HELENA - The number of women serving in state legislatures across the country has increased fourfold since 1971, but in Montana, women have little more than doubled their numbers since 1975, statistics show.
Women will hold seven of 50 seats in the Montana Senate during the 2005 Legislature, and 29 in the House. Overall, women will hold 36 seats, or 24 percent, of the 150 seats in the 2005 Legislature, according to statistics compiled by Craig Wilson, professor of political science at Montana State University-Billings.
Nationally, women hold 22 percent of state legislature seats, research by the Center for American Women and Politics shows.
"Aren't we 50 percent of the population?" asked Rep.-elect Mary Caferro, D-Helena. "Shouldn't we be 50 percent of the Legislature?"
The majority of women - 27 of the 36 elected to the 2005 Montana Legislature - are Democrats, and nine are Republicans. Wilson attributes the overall gender gap in the Legislature to the conventional social pressures women face every day.
"We're in the 21st century, but these traditional roles appear to have some impact on who runs for office," Wilson said. "I've yet to hear a male legislator say he can't run for office because he has to raise his family."
Some women who are in the 2005 Legislature agree with Wilson's assessment.
Caferro said women, more so than men, face special challenges in running for and working in the Legislature. Caferro herself has overcome some barriers on her way to the statehouse. As a single mother of four, she knows what it's like to balance two jobs, college and the demands of a household.
"A number of women still work full time and have a good share of the responsibilities of the family," Caferro said, adding that such responsibility might make women think twice or not at all about running for political office.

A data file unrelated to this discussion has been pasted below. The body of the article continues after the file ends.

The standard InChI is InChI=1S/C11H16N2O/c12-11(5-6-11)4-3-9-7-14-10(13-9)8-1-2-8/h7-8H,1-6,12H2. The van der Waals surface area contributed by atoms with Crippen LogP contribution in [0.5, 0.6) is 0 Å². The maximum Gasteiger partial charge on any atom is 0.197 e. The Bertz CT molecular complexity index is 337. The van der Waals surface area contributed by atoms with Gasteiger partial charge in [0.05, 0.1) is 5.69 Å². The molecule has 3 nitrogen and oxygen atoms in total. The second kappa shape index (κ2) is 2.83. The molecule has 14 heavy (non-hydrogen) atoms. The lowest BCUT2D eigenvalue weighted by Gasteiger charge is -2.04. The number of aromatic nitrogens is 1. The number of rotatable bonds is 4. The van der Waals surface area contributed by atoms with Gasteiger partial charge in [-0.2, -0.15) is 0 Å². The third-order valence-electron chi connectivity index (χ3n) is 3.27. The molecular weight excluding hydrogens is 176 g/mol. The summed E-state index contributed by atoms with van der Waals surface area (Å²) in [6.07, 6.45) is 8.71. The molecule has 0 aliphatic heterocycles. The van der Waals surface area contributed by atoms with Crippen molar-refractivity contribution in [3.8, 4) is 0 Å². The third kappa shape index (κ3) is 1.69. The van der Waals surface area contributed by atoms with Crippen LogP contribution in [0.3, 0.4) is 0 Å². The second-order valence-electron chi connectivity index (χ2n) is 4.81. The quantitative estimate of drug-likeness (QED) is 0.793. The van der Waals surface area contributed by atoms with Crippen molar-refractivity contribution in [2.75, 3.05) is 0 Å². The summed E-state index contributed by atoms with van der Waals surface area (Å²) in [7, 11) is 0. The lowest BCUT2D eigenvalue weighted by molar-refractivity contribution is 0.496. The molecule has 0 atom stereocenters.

Rep. Diane Rice, R-Harrison, was just elected to her third term in the House. She said the women in the Legislature tend to have to balance more responsibility than their male counterparts. During the four-month session, Rice makes the 90-mile trip back to her family ranch every weekend so she can continue working the books of the cattle, grain and hay business.
Rice shared housing with Rep. Debbie Barrett, R-Dillon, last session. The fact that many male legislators brought their wives with them to Helena for the session didn't escape these two.
"We used to joke we needed a wife," Rice said. "The men weren't worrying about laundry."
Rice also pointed out that many of the women in the Legislature are older and tend to have grown children. She agrees that the dual responsibilities of motherhood and work can prohibit some younger women from running for office. Rice's own children are grown.
"Just looking at the age bracket of the women who do serve, it probably has to do with having younger children," Rice said. "Younger women are probably not able to break away for four months."
The director for the Center for American Women and Politics at Rutgers University said the legislative environment is not very encouraging to women. Debbie Walsh said more programs need to be held to encourage women, especially young women, to enter the fray. Nationally, women under the age of 36 represent a mere 12 percent of all lawmakers, she said.
"There is still, unfortunately, this double standard," Walsh said. "It's just harder for women."
Despite women's minority status in the Legislature, Rice said the women in the Montana statehouse are just as powerful and as respected as their male counterparts.
"I really don't believe there's any distinction between the men and the women as far as the work we do there," Rice said.